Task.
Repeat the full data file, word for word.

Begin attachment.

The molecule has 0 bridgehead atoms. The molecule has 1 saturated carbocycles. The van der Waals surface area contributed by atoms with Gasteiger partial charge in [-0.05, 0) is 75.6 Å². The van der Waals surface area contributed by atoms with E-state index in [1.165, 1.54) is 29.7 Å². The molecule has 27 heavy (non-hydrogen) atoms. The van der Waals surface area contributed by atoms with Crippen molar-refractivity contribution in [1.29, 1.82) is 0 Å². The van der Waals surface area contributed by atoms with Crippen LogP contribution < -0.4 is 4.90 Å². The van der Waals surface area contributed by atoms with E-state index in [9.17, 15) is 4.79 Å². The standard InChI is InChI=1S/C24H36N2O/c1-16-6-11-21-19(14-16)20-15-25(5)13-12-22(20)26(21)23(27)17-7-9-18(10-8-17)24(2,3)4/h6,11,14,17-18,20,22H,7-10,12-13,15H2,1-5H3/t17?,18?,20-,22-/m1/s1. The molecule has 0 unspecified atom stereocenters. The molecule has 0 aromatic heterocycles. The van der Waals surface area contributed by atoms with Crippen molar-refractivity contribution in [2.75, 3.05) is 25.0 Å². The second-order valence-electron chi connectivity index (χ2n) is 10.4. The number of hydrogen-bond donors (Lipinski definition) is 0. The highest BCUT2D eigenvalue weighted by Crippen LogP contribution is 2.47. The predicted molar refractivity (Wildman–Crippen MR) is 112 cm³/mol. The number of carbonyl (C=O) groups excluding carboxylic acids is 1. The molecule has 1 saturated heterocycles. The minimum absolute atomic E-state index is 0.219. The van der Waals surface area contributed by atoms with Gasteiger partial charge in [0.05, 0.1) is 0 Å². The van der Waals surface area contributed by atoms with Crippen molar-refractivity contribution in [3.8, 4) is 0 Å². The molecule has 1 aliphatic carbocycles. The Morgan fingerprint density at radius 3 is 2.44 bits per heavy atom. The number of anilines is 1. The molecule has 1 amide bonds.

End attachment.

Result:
The molecule has 0 bridgehead atoms. The molecule has 1 saturated carbocycles. The van der Waals surface area contributed by atoms with Gasteiger partial charge in [-0.05, 0) is 75.6 Å². The van der Waals surface area contributed by atoms with E-state index in [1.165, 1.54) is 29.7 Å². The molecule has 27 heavy (non-hydrogen) atoms. The van der Waals surface area contributed by atoms with Crippen molar-refractivity contribution in [1.29, 1.82) is 0 Å². The van der Waals surface area contributed by atoms with Crippen LogP contribution < -0.4 is 4.90 Å². The van der Waals surface area contributed by atoms with E-state index in [9.17, 15) is 4.79 Å². The standard InChI is InChI=1S/C24H36N2O/c1-16-6-11-21-19(14-16)20-15-25(5)13-12-22(20)26(21)23(27)17-7-9-18(10-8-17)24(2,3)4/h6,11,14,17-18,20,22H,7-10,12-13,15H2,1-5H3/t17?,18?,20-,22-/m1/s1. The molecule has 0 unspecified atom stereocenters. The molecule has 0 aromatic heterocycles. The van der Waals surface area contributed by atoms with Crippen molar-refractivity contribution in [2.75, 3.05) is 25.0 Å². The second-order valence-electron chi connectivity index (χ2n) is 10.4. The number of hydrogen-bond donors (Lipinski definition) is 0. The highest BCUT2D eigenvalue weighted by Crippen LogP contribution is 2.47. The predicted molar refractivity (Wildman–Crippen MR) is 112 cm³/mol. The number of carbonyl (C=O) groups excluding carboxylic acids is 1. The molecule has 1 saturated heterocycles. The minimum absolute atomic E-state index is 0.219. The van der Waals surface area contributed by atoms with Gasteiger partial charge in [0.05, 0.1) is 0 Å². The van der Waals surface area contributed by atoms with Crippen molar-refractivity contribution in [3.8, 4) is 0 Å². The molecule has 1 aliphatic carbocycles. The Morgan fingerprint density at radius 3 is 2.44 bits per heavy atom. The number of anilines is 1. The molecule has 1 amide bonds.